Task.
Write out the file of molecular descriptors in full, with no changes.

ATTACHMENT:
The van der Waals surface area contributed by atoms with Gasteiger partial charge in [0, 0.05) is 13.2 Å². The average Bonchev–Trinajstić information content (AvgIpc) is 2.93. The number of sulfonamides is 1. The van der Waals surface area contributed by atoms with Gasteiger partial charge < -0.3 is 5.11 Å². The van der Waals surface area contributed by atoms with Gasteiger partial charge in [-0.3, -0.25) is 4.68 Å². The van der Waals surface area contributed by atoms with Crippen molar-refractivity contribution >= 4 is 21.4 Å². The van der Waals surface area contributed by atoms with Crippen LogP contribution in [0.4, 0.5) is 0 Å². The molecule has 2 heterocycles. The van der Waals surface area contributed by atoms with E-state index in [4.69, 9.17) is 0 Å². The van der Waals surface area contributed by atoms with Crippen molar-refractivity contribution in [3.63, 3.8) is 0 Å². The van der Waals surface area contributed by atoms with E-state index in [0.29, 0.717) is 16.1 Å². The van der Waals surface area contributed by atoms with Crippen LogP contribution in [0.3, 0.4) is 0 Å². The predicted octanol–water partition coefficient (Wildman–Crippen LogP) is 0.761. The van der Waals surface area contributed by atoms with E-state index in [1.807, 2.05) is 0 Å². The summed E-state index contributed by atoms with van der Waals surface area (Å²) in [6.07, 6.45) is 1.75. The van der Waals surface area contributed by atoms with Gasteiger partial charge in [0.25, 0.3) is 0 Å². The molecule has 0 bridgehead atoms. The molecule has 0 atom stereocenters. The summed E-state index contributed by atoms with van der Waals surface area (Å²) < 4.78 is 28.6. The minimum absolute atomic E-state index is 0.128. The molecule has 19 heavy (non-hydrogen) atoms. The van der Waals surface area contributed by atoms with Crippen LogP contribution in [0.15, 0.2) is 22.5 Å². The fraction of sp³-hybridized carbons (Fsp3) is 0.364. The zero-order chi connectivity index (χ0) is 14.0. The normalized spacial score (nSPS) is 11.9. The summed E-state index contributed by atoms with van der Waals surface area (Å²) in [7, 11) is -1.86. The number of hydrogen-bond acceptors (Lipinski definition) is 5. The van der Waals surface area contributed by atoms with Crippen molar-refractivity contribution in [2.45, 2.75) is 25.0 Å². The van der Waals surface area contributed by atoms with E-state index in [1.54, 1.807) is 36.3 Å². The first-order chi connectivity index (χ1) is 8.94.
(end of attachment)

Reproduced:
The van der Waals surface area contributed by atoms with Gasteiger partial charge in [0, 0.05) is 13.2 Å². The average Bonchev–Trinajstić information content (AvgIpc) is 2.93. The number of sulfonamides is 1. The van der Waals surface area contributed by atoms with Gasteiger partial charge < -0.3 is 5.11 Å². The van der Waals surface area contributed by atoms with Gasteiger partial charge in [-0.3, -0.25) is 4.68 Å². The van der Waals surface area contributed by atoms with Crippen molar-refractivity contribution >= 4 is 21.4 Å². The van der Waals surface area contributed by atoms with Crippen LogP contribution in [0.4, 0.5) is 0 Å². The molecule has 2 heterocycles. The van der Waals surface area contributed by atoms with E-state index in [4.69, 9.17) is 0 Å². The van der Waals surface area contributed by atoms with Crippen molar-refractivity contribution in [3.63, 3.8) is 0 Å². The van der Waals surface area contributed by atoms with E-state index in [0.29, 0.717) is 16.1 Å². The van der Waals surface area contributed by atoms with Crippen LogP contribution in [0.3, 0.4) is 0 Å². The predicted octanol–water partition coefficient (Wildman–Crippen LogP) is 0.761. The van der Waals surface area contributed by atoms with E-state index in [1.807, 2.05) is 0 Å². The summed E-state index contributed by atoms with van der Waals surface area (Å²) in [6.07, 6.45) is 1.75. The van der Waals surface area contributed by atoms with Gasteiger partial charge in [0.25, 0.3) is 0 Å². The molecule has 0 bridgehead atoms. The molecule has 0 atom stereocenters. The summed E-state index contributed by atoms with van der Waals surface area (Å²) < 4.78 is 28.6. The minimum absolute atomic E-state index is 0.128. The molecule has 19 heavy (non-hydrogen) atoms. The van der Waals surface area contributed by atoms with Crippen LogP contribution in [0.15, 0.2) is 22.5 Å². The fraction of sp³-hybridized carbons (Fsp3) is 0.364. The zero-order chi connectivity index (χ0) is 14.0. The normalized spacial score (nSPS) is 11.9. The summed E-state index contributed by atoms with van der Waals surface area (Å²) in [7, 11) is -1.86. The number of hydrogen-bond acceptors (Lipinski definition) is 5. The van der Waals surface area contributed by atoms with Crippen molar-refractivity contribution in [2.45, 2.75) is 25.0 Å². The van der Waals surface area contributed by atoms with E-state index in [1.54, 1.807) is 36.3 Å². The first-order chi connectivity index (χ1) is 8.94.